Unemployment rises and growth slower than expected - but borrowing falls

22 Feb 18

Unemployment has increased and growth is slower than predicted, although public sector borrowing is down, according to official data.

Data from the Office for National Statistics, released yesterday, showed that in the last three months of 2017 there were 1.47 million unemployed people - 46,000 more than the previous quarter.

Consequently, unemployment rose by one percentage point from the previous quarter,  although the rate of unemployment remains relatively low at 4.4%.

These figures signify a change in the trend of unemployment falling since June 2015.

UK GDP was 0.1 percentage point down from the preliminary estimate, the ONS also said yesterday.

This was “in part reflecting a small downward revision to the estimated output of the production industries”.

GDP did increase by 0.4% between quarter 3 and quarter 4 last year, the data showed, and 1.7% between 2016 and 2017.

But the growth between 2016 and last year was a downward revision of 0.1 percentage points from the preliminary estimate and slightly lower than the 1.9% growth seen between 2015 and 2016, the ONS pointed out.

The unemployment figures showed pay growth improved with average weekly earnings reaching 2.5% higher in October to December 2017, including and excluding bonuses, compared with the same period the year before.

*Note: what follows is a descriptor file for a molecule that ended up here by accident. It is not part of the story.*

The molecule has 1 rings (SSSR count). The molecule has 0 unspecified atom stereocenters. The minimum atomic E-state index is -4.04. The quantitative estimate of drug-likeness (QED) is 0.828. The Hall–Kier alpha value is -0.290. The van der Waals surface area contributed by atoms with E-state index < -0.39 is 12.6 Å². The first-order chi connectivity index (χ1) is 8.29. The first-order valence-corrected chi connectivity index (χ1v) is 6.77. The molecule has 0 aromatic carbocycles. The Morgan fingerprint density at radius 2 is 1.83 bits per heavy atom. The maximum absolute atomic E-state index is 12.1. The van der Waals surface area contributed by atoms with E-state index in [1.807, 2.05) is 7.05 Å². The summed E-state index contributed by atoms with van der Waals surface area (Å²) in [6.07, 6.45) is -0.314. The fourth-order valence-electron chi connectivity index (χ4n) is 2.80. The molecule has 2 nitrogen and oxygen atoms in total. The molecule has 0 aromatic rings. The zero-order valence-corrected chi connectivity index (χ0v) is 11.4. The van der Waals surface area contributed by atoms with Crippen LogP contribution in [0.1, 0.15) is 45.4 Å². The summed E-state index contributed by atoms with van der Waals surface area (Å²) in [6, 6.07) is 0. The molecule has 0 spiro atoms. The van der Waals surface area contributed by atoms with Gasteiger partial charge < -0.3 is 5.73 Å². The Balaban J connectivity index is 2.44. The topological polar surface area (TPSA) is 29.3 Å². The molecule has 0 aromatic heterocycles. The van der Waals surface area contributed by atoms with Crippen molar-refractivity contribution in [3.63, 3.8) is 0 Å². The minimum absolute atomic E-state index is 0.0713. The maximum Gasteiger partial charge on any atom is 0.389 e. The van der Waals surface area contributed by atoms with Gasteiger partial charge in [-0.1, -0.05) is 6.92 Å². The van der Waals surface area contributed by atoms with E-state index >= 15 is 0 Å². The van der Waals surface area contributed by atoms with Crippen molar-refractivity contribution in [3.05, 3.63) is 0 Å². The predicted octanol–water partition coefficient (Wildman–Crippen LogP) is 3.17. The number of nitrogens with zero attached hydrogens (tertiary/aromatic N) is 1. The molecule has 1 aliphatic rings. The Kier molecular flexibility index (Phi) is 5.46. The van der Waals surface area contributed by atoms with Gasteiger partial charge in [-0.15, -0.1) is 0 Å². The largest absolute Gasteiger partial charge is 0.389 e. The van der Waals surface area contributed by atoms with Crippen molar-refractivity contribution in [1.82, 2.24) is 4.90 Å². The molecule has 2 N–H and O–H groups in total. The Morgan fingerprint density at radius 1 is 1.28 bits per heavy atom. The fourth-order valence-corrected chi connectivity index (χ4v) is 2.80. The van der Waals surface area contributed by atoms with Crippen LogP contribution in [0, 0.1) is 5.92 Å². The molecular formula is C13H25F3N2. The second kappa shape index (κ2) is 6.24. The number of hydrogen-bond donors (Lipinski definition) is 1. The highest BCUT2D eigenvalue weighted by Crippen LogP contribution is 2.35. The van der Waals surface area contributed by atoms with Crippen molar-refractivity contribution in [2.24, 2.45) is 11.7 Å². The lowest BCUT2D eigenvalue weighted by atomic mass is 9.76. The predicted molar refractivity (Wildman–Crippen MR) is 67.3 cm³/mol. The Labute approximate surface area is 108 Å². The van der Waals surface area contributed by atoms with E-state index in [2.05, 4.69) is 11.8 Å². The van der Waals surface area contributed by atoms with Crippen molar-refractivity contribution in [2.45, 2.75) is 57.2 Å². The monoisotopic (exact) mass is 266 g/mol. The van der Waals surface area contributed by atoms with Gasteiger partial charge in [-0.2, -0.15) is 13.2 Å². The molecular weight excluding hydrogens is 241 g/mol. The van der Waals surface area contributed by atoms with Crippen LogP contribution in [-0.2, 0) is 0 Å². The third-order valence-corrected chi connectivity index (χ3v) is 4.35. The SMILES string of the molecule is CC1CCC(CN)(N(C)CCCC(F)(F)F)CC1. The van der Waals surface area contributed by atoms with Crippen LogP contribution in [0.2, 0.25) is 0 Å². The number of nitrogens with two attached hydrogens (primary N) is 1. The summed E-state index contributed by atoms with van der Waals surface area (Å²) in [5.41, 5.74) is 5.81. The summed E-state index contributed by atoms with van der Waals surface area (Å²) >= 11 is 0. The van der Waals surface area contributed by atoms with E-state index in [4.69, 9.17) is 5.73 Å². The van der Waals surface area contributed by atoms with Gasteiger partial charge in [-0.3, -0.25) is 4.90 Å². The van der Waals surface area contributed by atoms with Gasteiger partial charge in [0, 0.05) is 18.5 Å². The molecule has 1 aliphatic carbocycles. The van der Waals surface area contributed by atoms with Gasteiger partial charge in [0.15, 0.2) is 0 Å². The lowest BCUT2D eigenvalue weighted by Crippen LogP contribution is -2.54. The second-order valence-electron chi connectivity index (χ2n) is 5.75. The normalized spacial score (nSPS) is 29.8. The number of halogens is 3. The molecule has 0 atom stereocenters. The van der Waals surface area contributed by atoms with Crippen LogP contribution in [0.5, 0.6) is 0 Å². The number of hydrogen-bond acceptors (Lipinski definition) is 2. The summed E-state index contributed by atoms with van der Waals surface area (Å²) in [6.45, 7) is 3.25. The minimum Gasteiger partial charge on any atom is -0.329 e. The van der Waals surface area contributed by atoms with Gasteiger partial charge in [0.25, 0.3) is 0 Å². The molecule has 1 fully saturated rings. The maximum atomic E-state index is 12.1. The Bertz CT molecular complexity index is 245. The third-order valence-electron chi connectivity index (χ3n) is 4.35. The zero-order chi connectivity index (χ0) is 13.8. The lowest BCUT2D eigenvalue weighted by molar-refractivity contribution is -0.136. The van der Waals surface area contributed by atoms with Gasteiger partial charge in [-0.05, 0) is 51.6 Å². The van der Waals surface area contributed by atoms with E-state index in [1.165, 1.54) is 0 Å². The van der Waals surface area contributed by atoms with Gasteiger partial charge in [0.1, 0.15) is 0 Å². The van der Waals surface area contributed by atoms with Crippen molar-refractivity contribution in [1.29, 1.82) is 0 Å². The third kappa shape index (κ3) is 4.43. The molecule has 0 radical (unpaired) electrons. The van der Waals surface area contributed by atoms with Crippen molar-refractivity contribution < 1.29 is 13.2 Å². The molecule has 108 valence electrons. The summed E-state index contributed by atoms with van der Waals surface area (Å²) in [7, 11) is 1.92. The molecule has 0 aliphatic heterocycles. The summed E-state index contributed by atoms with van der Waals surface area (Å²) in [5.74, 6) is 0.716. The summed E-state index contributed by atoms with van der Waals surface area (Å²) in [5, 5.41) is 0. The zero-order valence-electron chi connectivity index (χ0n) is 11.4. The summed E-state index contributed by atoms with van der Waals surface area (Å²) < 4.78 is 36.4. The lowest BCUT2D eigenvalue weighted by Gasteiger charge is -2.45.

Stephen Clarke, senior economic analyst at think-tank the Resolution Foundation said: “It’s early days but the evidence points to a plateauing in employment growth and pay pressure building.

“Hopefully, this means Britain is finally in line for a pay rise after nearly a year of stagnant wages.”

The total number of people in work came in at 32.15 million in the last quarter of last year, which is 88,000 more than the previous quarter and 321,000 more than October to December 2016.

Baroness Susan Kramer, Liberal Democrat Treasury spokesperson said: “This rise in unemployment is small, but it is a warning sign.” The UK economic growth is fragile and is being impacted by Brexit uncertainty, she added.

Further analysis from the ONS revealed that public sector net borrowing decreased by 7.2bn to £37.7bn in the current financial year to date.

These figures showed the lowest year-to-date net borrowing since January 2008 - the year of the financial crisis.

Thomas Pope, a research economist at the Institute for Fiscal Studies, said that the chancellor will be “pleased” with the most recent figures, which enables him to lower the borrowing forecast in this year’s Spring Statement next month.  

Pope added: “An upwards revision to estimated receipts of corporation tax, PAYE and National Insurance over the first nine months of this financial year have contributed to borrowing being over £2bn lower than thought a month ago.”

Chief secretary to the Treasury, Elizabeth Truss said: “These are strong borrowing figures, which is proof that we are fixing out nation’s finances and reducing the burden on future generations.

“Our balanced approach means we have committed billions of extra funding to the NHS and cut taxes for working people and companies across the UK, while reducing the deficit and building an economy for the future.”

Separate ONS figures also revealed that output per hour, the main measure of labour productivity, increased by 0.8% in the final quarter of 2017.

The statistics signify a second consecutive quarter of growth in productivity in 2017, and the second-highest rate of growth since the second quarter of 2011.

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